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Tackling School Absences





Labour’s Shadow Education Secretary Bridget Phillipson has unveiled a new long-term plan to tackle the “generational challenge” of persistent absence of children from school, after new data from the party exposed the scale of the problem in Wakefield.


Speaking at the Centre for Social Justice today, Phillipson unveiled Labour’s plan to get a grip on children missing school as part of her vision to deliver high and rising standards across all of England’s schools.


Analysis by the Party shows over 200,000 children are set to miss half their time at school, including 1378 in Wakefield, by 2026 if rates of children skipping school continue.


Between 2016 and 2022, the number of children missing half their lessons trebled across England with an increase of 195% in Wakefield, and is set to continue rising unless urgent action is taken.


A child is deemed persistently absent if they miss 10 per cent of lessons or more, and severely absent if they miss 50 per cent of lessons or more. Over the course of a year missing ten percent of lessons would equate to four weeks’ worth of schooling, while missing half is the equivalent of missing four months of school.


Labour’s plan includes the creation of a new Register of Home-Schooled Pupils to keep track of those not in mainstream schooling as part of a new package of measures to get to grips with persistent non-attendance and restore flagging public trust in England’s schools. Other measures will include:


• Empowering Ofsted to review absence as part of annual safeguarding spot-checks.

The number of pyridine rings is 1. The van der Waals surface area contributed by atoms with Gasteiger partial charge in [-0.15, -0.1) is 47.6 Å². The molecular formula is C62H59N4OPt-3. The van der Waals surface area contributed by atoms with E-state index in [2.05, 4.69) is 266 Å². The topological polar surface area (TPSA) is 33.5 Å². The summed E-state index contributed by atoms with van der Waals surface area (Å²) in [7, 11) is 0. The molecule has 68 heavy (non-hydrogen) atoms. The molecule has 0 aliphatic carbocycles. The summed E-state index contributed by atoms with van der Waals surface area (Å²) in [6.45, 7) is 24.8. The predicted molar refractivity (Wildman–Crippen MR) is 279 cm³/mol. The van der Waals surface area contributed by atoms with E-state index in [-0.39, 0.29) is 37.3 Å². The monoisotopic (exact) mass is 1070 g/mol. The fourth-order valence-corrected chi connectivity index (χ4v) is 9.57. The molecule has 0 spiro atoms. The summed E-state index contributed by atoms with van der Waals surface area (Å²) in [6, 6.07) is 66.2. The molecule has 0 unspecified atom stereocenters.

• Using AI to spot trends in absence by joining up existing records for children to improve coordination between education, social care and the wider services that support families, while busting bureaucracy for parents.


• Equipping every school with funding to deliver evidence-based early language interventions to ensure every child develops the strong foundation in speech and language development that sets them up to achieve.


• Increasing mental health support through dedicated counsellors in every secondary school and putting mental health hubs in every community.


• Reforming the curriculum to deliver a better foundation in reading, writing and maths, while ensuring that children do not miss out on music, sport, art and drama.


• Providing universal free breakfast clubs for every primary school pupil in England to boost attendance across the country.


Labour’s intervention after new research from the Centre for Social Justice revealed that more than one in four parents think that school isn’t essential every day.


Simon Lightwood, MP for Wakefield said:


“Every day of education matters for our children’s life chances: that’s why tackling severe absence would be mission critical for Labour in government. 


“The Conservatives have allowed the persistent absence crisis in school attendance to spiral out of control and have no plan to get children back to school.


“Labour’s long term plan will tackle the reasons children are out of class, with mental health counselling, breakfast clubs and a register of home-schooled children, funded by ending tax breaks for private schools.


After a decade of Conservative-driven decline, Labour will put education at the heart of national life to give our children a bright future once again.”



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